Ahead of Amazon’s big phone unveiling today, reports had suggested that the smartphone could come with a special wireless plan called “Prime Data.”
But any mention of a special rate plan was completely absent from today’s presentation in Seattle.
Amazon boss Jeff Bezos described in detail how someone could navigate through services on the phone using dynamic perspective technology, and new Internet searching capabilities, aided by a service called Firefly, allows you quickly find and identify books, DVDs, songs, phone numbers, art and much more.
But the Seattle retailer turned hardware-maker stopped short of disrupting what really sucks about mobile phones: The bill.
For a limited time, Amazon will be offering a free year of Amazon Prime, it’s two-day shipping service that has expanded in recent years to include free streaming video, and as of last week, free streaming music.
The Prime Data plan was reportedly to mimic AT&T’s “Sponsored Data” plan, which allows customers to use certain apps and services without affecting their monthly data cap.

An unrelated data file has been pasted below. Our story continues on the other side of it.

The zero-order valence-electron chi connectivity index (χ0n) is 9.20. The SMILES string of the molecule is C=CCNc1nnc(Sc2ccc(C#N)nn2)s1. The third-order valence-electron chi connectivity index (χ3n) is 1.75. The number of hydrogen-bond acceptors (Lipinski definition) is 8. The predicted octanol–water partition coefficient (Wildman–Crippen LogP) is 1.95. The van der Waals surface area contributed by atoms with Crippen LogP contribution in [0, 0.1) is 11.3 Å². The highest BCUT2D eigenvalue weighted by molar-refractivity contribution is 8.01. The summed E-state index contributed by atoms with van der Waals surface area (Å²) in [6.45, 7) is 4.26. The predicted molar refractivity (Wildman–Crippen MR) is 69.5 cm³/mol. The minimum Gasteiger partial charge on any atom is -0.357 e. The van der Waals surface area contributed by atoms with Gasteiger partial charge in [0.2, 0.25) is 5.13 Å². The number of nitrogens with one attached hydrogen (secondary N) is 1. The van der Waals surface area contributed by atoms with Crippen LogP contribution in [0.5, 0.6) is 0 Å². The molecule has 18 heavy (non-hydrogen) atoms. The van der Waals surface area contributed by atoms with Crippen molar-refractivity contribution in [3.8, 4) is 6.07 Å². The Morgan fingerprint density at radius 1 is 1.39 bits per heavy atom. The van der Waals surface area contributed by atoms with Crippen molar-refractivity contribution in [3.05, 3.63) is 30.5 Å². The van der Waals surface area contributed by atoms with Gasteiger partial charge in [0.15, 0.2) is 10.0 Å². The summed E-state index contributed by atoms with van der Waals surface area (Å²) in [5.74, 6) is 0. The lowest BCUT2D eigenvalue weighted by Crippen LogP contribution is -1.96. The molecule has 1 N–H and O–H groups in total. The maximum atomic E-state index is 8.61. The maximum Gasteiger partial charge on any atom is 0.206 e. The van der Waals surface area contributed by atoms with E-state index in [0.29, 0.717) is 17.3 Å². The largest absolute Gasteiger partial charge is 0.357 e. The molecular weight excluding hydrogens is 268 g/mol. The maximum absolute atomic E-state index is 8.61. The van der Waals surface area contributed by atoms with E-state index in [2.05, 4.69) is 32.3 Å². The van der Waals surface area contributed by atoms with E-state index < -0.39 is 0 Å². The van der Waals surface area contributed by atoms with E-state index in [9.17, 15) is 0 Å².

Chalk this up to a poorly sourced rumor, but it is worth asking why Amazon finds it worth it to partner with AT&T exclusively to release the phone? The device costs $199 for a two-year contract, or $27 a month without a contract. It can be pre-ordered starting today, and available starting July 25.
Neither Bezos or AT&T’s Ralph de la Vega discussed how long the two companies’ would work together, but it’s hard to understand why Amazon would lock itself into a distribution deal with one carrier without a special deal. True, AT&T is the data provider on its 3G-enabled Kindle e-readers. However, as T-Mobile has proven lately, a disruptive plan has the ability to get users to switch from their current plans and phones.
Price always makes the decision easier. Amazon knows that well. Shoppers, who are signed up for Prime, spend a ridiculous amount of money.
Bezos kicked off the presentation by recounting how fast Amazon Prime has grown due to three things: “patience, persistence and attention to details.”
“We seek to be renewal worthy,” he said, which has been accomplished by continuing to add valuable — and costly — services to the program.
Typically, it’s Amazon’s strategy to offer hardware at low prices in order to attract more customers and eventually have them purchase content via Amazon. A lower phone bill would have been a valuable new service that would have encouraged this pattern.
Further, one could argue that by offering a free year of Prime will eventually devalue it, especially if consumers think they can eventually get it for nothing. If customers are disappointed, Wall Street isn’t. Following the presentation, shares soared around 3 percent.